Protesters burn portraits of Philippine and Malaysian leaders outside the Malaysian embassy in Manila on March 5, 2013
Malaysia on Wednesday expanded its hunt for armed Filipino invaders who dodged a military assault meant to crush them, as a Philippine guerrilla said more Islamic fighters had arrived.
Malaysia's police chief said followers of a self-styled Muslim sultan had scattered after an air and ground attack the day before in eastern Sabah state, aimed at ending a three-week stand-off, the country's worst security crisis in years.
Indicating authorities were struggling to corral the slippery gunmen, they "expanded the operations area" Wednesday to a wider swathe of Borneo island farm country, Ismail Omar told reporters in a village near the battlezone.
For the first time, authorities also released evidence of militant deaths, handing out grisly photos of corpses and saying 13 bodies had been found.
But the latest announcements meant the government continued to have little proof that the assault on the estimated 100-300 militants pinned down amid vast oil palm plantations had hit the mark.
Officials said nine of the discovered corpses were believed to have died in an earlier shootout and one was shot in mop-up operations Wednesday, while it remained unclear when the others died.
Officials did not offer an updated death toll for the overall incursion. Previous reports before Tuesday's crackdown have said 19 militants and eight police had been killed in clashes.
The invaders landed from the nearby southern Philippines on February 12, claiming Sabah for their Manila-based "sultan" Jamalul Kiram III, tearing open a long-dormant territorial row and causing residents to flee nearby towns and villages.
The elderly Kiram appeared to thumb his nose at Malaysia Wednesday, saying he had just chatted by phone with his younger brother, one of the incursion's purported leaders.
"He was telling me they are eating good food, but the hard thing is they are being chased. So where will they go?" he said, declining to specify their location but adding that they would not surrender.
Kiram, 74, claims to be heir of the former sultanate of Sulu, which once controlled part of the southern Philippines and claimed sovereignty over Sabah. The intruders are attempting to reassert his claim to the remote area.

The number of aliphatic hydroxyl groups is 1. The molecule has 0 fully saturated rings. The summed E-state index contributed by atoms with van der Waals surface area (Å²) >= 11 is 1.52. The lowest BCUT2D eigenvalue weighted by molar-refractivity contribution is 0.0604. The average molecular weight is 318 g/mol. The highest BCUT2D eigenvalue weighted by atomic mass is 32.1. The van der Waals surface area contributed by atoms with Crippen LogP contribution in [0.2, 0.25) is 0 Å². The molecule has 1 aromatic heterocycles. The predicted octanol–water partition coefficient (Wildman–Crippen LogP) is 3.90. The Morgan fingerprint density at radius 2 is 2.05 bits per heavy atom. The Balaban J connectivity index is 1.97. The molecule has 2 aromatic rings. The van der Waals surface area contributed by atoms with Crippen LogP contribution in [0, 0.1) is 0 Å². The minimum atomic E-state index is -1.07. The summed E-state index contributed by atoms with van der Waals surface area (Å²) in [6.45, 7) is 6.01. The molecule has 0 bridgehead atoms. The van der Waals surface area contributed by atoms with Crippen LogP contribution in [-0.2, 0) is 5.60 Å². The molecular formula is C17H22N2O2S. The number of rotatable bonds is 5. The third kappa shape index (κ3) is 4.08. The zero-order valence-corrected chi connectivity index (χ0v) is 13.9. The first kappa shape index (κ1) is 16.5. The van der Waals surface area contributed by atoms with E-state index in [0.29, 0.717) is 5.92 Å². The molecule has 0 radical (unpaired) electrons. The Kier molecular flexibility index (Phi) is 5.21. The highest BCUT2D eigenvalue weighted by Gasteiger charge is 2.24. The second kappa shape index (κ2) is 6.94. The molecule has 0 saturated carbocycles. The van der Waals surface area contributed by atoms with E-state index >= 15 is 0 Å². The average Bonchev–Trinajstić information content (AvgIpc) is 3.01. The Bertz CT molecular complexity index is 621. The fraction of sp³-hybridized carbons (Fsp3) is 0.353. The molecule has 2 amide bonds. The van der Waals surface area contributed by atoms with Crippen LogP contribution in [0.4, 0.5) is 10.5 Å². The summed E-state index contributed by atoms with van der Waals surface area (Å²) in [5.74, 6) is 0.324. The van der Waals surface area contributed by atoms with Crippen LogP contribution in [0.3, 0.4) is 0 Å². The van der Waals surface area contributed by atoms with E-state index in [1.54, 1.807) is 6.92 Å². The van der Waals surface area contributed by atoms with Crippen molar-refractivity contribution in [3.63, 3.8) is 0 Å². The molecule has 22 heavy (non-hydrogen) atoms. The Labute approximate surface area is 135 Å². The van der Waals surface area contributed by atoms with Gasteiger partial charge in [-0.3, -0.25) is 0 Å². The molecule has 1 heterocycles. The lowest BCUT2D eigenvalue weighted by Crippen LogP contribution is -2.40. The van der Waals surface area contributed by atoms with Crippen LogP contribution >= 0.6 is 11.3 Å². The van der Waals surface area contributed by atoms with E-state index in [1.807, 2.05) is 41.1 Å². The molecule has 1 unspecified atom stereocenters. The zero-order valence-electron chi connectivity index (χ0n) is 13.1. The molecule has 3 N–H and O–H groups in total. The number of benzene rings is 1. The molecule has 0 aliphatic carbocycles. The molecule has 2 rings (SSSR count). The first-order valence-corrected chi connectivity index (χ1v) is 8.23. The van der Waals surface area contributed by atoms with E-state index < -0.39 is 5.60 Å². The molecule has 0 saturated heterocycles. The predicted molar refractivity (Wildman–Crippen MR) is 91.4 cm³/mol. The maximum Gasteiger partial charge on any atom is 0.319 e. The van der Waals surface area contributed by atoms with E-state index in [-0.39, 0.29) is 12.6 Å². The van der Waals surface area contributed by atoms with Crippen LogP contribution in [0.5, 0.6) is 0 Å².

A leader of the Moro National Liberation Front (MNLF), which waged a past insurgency against the Philippine government, warned of more trouble ahead, saying hardened fighters from his Muslim group had arrived to support the militants.
"Many have slipped through the security forces" in recent days, Muhajab Hashim told AFP in Manila, adding more were expected to join the fray, but declining to reveal numbers.
"They know the area like the back of their hands because they trained there in the past," he said, referring to long-standing allegations that Malaysia helped trained MNLF leaders for their insurgency against Manila.
Muslim-majority Malaysia, accustomed to watching neighbours Thailand and the Philippines grapple with Islamic insurgents, has been shocked by the drama.
The government, which faces closely fought elections in coming months, has been harshly criticised by the opposition over the breach.
The news that militants had escaped destruction stoked the fears of local residents already on edge over the stunning incursion into the quiet region, covered by huge expanses of oil palm trees and pockets of jungle.
"If there are no more negotiations I think more people on both sides will die," local resident Shamsul Bahari said.
"I am scared to even go to work in the palm oil estate."
An AFP reporter saw security forces including soldiers in full battle gear and armoured personnel carriers continuing to head toward the military operations zone centred on the village of Tanduo Wednesday.
Authorities have not explained how the intruders were able to slip through a security cordon built up over the course of the three-week standoff.
Britain, the United States and Australia issued advisories warning against travel to affected areas.
Some suspect the MNLF orchestrated the offensive because they feared a peace deal being finalised between the Philippine government and another Muslim separatist group would marginalise them.
Philippine presidential spokesman Edwin Lacierda said its navy intercepted 70 people trying to join the insurgents last month but added Manila had no knowledge of the claim of MNLF fighters heading to the conflict.